Next, the court contrasted article I, section 6 with the Sixth Amendment to the United States Constitution. Although the same four factors are relevant to claims raised under both provisions, the court noted that its approach to article I, section 6 is distinct in a few key ways.[29] First, a defendant’s failure to assert their right to a speedy trial under article I, section 6 can result in a waiver of the right.[30] Second, under article I, section 6, the remedy for an excessive delay might in some instances be release from incarceration rather than dismissal of the charges.[31] Lastly, no delays are presumptively prejudicial under article I, section 6.[32]

The court concluded that the PCR court failed to properly analyze Winchester’s speedy trial claim under article I, section 6.[33] Most importantly, the PCR court “did not give any weight to what it determined was the most significant portion of the overall delay”: the trial court’s unexplained 15-month delay in ruling on Winchester’s motions to suppress.[34] And although the PCR court determined that Winchester had not raised his right to a speedy trial, the court identified record evidence suggesting that Winchester repeatedly attempted to have his appointed counsel assert his right to a speedy trial.[35] The court also instructed the PCR court to independently analyze the three harms the speedy trial right is designed to prevent, particularly whether Winchester was prejudiced by pretrial detention.[36] The court vacated the judgment and remanded with instructions to analyze Winchester’s speedy trial claim consistent with its opinion.[37]

Learn more about state courts

[1] Winchester was incarcerated during a portion of this case’s history due to a prior conviction. Winchester v. State, 291 A.3d 707, 711 ¶ 2 (Maine 2023).

[2] Id. at 711 ¶ 3.

[3] Id.

[4] Id.

[5] Id.

[6] Id.

[7] Id. at 713 ¶ 4. Winchester argued that he was denied effective assistance of counsel due to his attorneys’ failures to raise his speedy trial claims. Id. His petitions thus hinged on “whether he had meritorious grounds to move to dismiss the indictments based on his right to a speedy trial.” Id. at ¶ 11.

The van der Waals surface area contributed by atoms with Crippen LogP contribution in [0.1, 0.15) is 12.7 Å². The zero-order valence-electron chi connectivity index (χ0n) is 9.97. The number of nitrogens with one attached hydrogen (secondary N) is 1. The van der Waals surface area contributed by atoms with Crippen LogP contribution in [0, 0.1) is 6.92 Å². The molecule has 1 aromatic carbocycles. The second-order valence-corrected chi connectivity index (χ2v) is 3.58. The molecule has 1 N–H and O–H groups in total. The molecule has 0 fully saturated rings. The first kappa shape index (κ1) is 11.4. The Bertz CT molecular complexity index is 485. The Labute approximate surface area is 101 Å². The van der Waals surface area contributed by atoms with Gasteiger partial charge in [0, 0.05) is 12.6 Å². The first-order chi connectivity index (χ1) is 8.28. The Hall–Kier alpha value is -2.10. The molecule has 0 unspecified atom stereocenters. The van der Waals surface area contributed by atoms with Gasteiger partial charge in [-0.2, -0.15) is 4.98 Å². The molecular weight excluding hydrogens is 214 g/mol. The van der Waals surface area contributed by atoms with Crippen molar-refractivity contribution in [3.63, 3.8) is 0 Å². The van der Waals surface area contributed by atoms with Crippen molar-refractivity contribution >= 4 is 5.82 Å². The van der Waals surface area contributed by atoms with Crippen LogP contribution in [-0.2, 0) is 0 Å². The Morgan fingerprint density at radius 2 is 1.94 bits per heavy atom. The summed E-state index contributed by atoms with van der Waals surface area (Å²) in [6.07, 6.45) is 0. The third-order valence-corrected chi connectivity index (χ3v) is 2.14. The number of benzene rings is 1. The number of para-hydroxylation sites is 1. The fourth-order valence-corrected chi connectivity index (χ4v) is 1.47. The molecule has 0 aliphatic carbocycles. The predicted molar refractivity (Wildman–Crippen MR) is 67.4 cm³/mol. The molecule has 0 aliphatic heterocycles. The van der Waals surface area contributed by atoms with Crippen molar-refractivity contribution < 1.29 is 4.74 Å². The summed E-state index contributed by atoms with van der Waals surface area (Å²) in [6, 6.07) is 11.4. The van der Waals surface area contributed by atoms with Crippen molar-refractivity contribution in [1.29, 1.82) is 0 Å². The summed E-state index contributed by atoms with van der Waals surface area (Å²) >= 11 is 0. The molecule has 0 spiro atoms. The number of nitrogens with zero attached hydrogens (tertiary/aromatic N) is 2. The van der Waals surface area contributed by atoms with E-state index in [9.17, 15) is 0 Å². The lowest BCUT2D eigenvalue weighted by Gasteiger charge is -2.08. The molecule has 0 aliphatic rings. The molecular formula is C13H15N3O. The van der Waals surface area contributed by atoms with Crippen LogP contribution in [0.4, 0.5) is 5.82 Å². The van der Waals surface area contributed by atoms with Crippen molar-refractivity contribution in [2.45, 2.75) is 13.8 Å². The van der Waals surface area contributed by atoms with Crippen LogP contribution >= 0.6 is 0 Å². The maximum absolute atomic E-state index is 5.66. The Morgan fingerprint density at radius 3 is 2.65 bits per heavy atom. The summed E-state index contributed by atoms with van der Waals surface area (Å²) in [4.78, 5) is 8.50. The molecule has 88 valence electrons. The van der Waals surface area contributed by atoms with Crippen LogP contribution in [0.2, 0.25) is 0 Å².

[8] Id. at 713 ¶ 4 (citing 407 U.S. 514 (1972)).

[9] Id. at 715 ¶¶ 12–13. The court recognized that Winchester’s PCR petitions did “not identify whether he was making a claim under the Maine or United States Constitutions,” id. at n.4, but nevertheless addressed the state constitutional claim “given the current indeterminate status of our precedent regarding the test for a speedy trial violation under the Maine Constitution,” id. at 715 ¶ 13.

[10] Id. at 715 ¶ 14.

[11] Id. at 715–16 ¶ 15 (quoting Me. Const. art. I, § 6).

[12] Id.

[13] Id. at 716 ¶ 19.

[14] Id.

[15] Id. at 716–17 ¶ 20.

[16] Id. at 717 ¶ 20.

[17] Id. at 717 ¶ 22.

[18] Id. at 717 ¶ 23.

[19] Id.

[20] Id. at 718 ¶ 24.

[21] Id. at 718–21 ¶¶ 26–39.

[22] Id. at 718–19 ¶¶ 26–27.

[23] Id. at 718 ¶ 26.

[24] Id. at 718–19 ¶ 27.

[25] Id. at 719 ¶ 28.

[26] Id. at 719 ¶ 29.

[27] Id.

[28] Id. at 719–20 ¶ 30.

[29] Id. at 720 ¶ 33.

[30] Id.

[31] Id.

[32] Id. at 720 ¶¶ 34–39.

[33] Id. at 726–27 ¶ 59.

[34] Id. at 723 ¶ 47.

[35] Id. at 724–25 ¶¶ 52–53.

[36] Id. at 725–26 ¶¶ 54–58.

[37] Id. at 726–27 ¶ 59.

Note from the Editor: The Federalist Society takes no positions on particular legal and public policy matters. Any expressions of opinion are those of the author. We welcome responses to the views presented here. To join the debate, please email us at